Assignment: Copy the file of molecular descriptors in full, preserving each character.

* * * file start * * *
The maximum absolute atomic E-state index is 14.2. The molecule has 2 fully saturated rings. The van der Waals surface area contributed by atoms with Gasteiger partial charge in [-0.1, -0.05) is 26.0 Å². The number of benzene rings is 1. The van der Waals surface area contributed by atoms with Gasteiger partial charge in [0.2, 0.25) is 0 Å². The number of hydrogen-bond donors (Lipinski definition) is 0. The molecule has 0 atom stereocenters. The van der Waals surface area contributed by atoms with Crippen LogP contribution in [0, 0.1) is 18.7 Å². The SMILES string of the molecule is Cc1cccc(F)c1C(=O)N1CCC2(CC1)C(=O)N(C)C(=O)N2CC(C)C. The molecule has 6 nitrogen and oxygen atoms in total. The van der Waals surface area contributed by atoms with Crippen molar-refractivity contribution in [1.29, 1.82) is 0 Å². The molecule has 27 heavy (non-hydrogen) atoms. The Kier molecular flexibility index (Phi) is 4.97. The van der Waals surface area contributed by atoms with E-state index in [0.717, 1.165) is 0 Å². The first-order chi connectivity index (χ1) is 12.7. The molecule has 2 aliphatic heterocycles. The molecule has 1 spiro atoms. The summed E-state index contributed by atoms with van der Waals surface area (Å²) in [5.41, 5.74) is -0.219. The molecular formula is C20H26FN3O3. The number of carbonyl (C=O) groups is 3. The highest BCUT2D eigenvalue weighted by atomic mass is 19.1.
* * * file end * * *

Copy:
The maximum absolute atomic E-state index is 14.2. The molecule has 2 fully saturated rings. The van der Waals surface area contributed by atoms with Gasteiger partial charge in [-0.1, -0.05) is 26.0 Å². The number of benzene rings is 1. The van der Waals surface area contributed by atoms with Gasteiger partial charge in [0.2, 0.25) is 0 Å². The number of hydrogen-bond donors (Lipinski definition) is 0. The molecule has 0 atom stereocenters. The van der Waals surface area contributed by atoms with Crippen LogP contribution in [0, 0.1) is 18.7 Å². The SMILES string of the molecule is Cc1cccc(F)c1C(=O)N1CCC2(CC1)C(=O)N(C)C(=O)N2CC(C)C. The molecule has 6 nitrogen and oxygen atoms in total. The van der Waals surface area contributed by atoms with Crippen molar-refractivity contribution in [1.29, 1.82) is 0 Å². The molecule has 27 heavy (non-hydrogen) atoms. The Kier molecular flexibility index (Phi) is 4.97. The van der Waals surface area contributed by atoms with E-state index in [0.717, 1.165) is 0 Å². The first-order chi connectivity index (χ1) is 12.7. The molecule has 2 aliphatic heterocycles. The molecule has 1 spiro atoms. The summed E-state index contributed by atoms with van der Waals surface area (Å²) in [5.41, 5.74) is -0.219. The molecular formula is C20H26FN3O3. The number of carbonyl (C=O) groups is 3. The highest BCUT2D eigenvalue weighted by atomic mass is 19.1.